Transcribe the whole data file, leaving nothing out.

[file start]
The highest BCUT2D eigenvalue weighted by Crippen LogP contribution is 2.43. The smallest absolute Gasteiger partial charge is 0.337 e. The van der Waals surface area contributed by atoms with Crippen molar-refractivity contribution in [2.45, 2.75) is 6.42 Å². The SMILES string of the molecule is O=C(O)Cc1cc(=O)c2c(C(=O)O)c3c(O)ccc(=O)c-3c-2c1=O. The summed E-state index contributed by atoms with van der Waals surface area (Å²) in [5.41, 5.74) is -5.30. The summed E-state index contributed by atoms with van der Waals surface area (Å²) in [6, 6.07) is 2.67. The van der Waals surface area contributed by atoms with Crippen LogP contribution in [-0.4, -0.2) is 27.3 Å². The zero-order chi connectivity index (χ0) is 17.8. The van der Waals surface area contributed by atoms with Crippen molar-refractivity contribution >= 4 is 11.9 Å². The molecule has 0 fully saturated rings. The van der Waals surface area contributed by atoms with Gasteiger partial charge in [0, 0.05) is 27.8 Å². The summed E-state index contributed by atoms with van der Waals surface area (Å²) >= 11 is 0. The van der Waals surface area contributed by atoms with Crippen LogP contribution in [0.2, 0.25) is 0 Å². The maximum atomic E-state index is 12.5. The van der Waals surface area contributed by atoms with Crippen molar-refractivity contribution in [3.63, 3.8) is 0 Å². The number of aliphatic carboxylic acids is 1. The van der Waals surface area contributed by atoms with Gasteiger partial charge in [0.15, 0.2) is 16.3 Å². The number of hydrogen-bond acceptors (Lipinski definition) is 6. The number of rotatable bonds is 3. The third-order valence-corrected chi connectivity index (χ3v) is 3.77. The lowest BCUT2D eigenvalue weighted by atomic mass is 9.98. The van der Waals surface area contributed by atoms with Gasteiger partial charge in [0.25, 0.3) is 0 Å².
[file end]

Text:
The highest BCUT2D eigenvalue weighted by Crippen LogP contribution is 2.43. The smallest absolute Gasteiger partial charge is 0.337 e. The van der Waals surface area contributed by atoms with Crippen molar-refractivity contribution in [2.45, 2.75) is 6.42 Å². The SMILES string of the molecule is O=C(O)Cc1cc(=O)c2c(C(=O)O)c3c(O)ccc(=O)c-3c-2c1=O. The summed E-state index contributed by atoms with van der Waals surface area (Å²) in [5.41, 5.74) is -5.30. The summed E-state index contributed by atoms with van der Waals surface area (Å²) in [6, 6.07) is 2.67. The van der Waals surface area contributed by atoms with Crippen LogP contribution in [-0.4, -0.2) is 27.3 Å². The zero-order chi connectivity index (χ0) is 17.8. The van der Waals surface area contributed by atoms with Crippen molar-refractivity contribution >= 4 is 11.9 Å². The molecule has 0 fully saturated rings. The van der Waals surface area contributed by atoms with Gasteiger partial charge in [0, 0.05) is 27.8 Å². The summed E-state index contributed by atoms with van der Waals surface area (Å²) >= 11 is 0. The van der Waals surface area contributed by atoms with Crippen LogP contribution in [0.2, 0.25) is 0 Å². The maximum atomic E-state index is 12.5. The van der Waals surface area contributed by atoms with Crippen molar-refractivity contribution in [3.63, 3.8) is 0 Å². The number of aliphatic carboxylic acids is 1. The van der Waals surface area contributed by atoms with Gasteiger partial charge in [0.15, 0.2) is 16.3 Å². The number of hydrogen-bond acceptors (Lipinski definition) is 6. The number of rotatable bonds is 3. The third-order valence-corrected chi connectivity index (χ3v) is 3.77. The lowest BCUT2D eigenvalue weighted by atomic mass is 9.98. The van der Waals surface area contributed by atoms with Gasteiger partial charge in [0.25, 0.3) is 0 Å².